Social skills training with young adolescents : group and individual approaches in a school setting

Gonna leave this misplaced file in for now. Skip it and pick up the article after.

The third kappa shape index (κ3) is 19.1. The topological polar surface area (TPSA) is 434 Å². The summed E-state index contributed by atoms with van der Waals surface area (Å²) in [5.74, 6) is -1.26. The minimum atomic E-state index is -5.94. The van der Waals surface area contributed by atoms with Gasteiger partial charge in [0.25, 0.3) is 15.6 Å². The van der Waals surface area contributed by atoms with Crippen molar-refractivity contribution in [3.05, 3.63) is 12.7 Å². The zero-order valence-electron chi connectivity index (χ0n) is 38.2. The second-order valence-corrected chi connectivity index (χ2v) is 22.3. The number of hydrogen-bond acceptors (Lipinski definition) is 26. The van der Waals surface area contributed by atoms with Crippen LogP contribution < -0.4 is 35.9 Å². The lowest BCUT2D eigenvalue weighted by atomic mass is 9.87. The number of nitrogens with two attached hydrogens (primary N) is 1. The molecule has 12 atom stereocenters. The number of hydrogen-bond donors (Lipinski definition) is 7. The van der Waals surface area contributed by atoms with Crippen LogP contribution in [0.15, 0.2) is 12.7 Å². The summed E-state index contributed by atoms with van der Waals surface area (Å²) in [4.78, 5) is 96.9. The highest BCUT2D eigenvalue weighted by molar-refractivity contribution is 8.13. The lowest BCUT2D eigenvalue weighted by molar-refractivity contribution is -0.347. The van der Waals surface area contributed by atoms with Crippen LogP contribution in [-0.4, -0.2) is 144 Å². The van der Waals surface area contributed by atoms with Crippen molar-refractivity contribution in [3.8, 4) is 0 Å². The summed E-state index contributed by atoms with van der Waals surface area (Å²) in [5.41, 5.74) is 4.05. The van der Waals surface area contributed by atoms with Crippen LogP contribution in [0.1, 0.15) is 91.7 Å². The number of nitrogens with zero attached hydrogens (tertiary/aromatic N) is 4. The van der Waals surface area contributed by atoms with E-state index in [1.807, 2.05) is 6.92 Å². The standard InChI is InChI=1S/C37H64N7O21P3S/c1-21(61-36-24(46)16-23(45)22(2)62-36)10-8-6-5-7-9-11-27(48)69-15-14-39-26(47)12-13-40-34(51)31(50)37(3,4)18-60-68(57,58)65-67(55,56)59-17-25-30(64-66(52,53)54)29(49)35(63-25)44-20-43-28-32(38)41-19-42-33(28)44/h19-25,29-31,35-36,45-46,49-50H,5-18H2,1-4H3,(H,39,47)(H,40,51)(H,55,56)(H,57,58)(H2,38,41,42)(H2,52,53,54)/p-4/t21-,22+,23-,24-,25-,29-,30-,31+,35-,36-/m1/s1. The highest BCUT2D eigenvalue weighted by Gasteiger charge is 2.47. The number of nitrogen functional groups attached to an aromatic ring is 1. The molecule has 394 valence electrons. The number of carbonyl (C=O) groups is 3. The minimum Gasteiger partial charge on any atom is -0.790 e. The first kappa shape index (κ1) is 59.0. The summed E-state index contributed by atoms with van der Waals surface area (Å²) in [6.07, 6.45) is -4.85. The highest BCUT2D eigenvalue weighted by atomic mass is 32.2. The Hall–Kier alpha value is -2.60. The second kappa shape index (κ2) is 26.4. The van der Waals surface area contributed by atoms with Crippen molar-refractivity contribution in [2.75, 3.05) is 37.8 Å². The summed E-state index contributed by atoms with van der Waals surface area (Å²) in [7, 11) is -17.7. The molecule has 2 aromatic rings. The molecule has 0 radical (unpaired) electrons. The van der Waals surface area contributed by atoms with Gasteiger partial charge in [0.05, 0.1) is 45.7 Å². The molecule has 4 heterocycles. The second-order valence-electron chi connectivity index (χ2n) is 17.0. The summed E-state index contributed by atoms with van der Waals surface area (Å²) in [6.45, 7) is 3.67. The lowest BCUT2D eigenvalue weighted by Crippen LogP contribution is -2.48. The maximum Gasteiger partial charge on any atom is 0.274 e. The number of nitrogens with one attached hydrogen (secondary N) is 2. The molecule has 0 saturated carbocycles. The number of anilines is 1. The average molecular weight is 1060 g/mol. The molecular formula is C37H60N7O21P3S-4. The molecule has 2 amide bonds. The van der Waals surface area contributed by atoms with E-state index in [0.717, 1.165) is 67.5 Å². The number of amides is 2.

There has been relatively little research on social skills training with young adolescents. Yet adolescence is a key stage in the life cycle, and may well be important for the development of social skills. There is evidence that difficulty with the peer group early in life may be a risk factor for a range of personal problems at a later stage in the life cycle. The research programme sought to evaluate the use of group social skills training with young adolescents in a school setting, and to identify the most useful component. In the first experiment nine young adolescents aged 12-13 were identified as having social skills difficulty. The intervention took the form of a group programme of ten social skills training sessions with a strong individualised component. On measures of social competence and self-report significant gains were made which were maintained at six month follow-up. On a measure of sociometric status there was significant gain by the time of follow-up. A non-equivalent problem-free no-treatment control group (n = 10) of like age made no significant gains on any of the variables measured. There were significant differences between the control group and the treatment group in social competence and sociometric status prior to treatment, but none post treatment nor at follow-up. Using MANOVA a main effect for time was found for the combined measures of social competence and self-report. In the second experiment 41 young adolescents aged 12-13 were allocated to an individualised training (IT) Group (n = 14), a standardised training (ST) Group (n = 13) and a no treatment control group (ii = 14). Therapist effects were controlled by crossing over therapists, so that equal numbers of each group were trained by each pair of therapists. The programme ran over 2 years. A group comparison design taken together with single case designs provided evidence for the effectiveness of the interventions and for the relative superiority of individua].ised training over standardised training. Dependent measures included a self-report questionnaire, a sociometric questionnaire, a behavioural interview schedule, a role-taking test, a social assertiveness test, and a clinical change rating. There was no main effect for type of problem (rejected vs neglected) nor for subject gender. Data relating to therapist performance suggested that therapist effects might make a substantial difference to outcome. It was concluded from the two experiments that the treatments were generally effective and able to produce generalisation, that the individualised approach worked rather better than the standardised approach, and that it was important to control for therapist effects.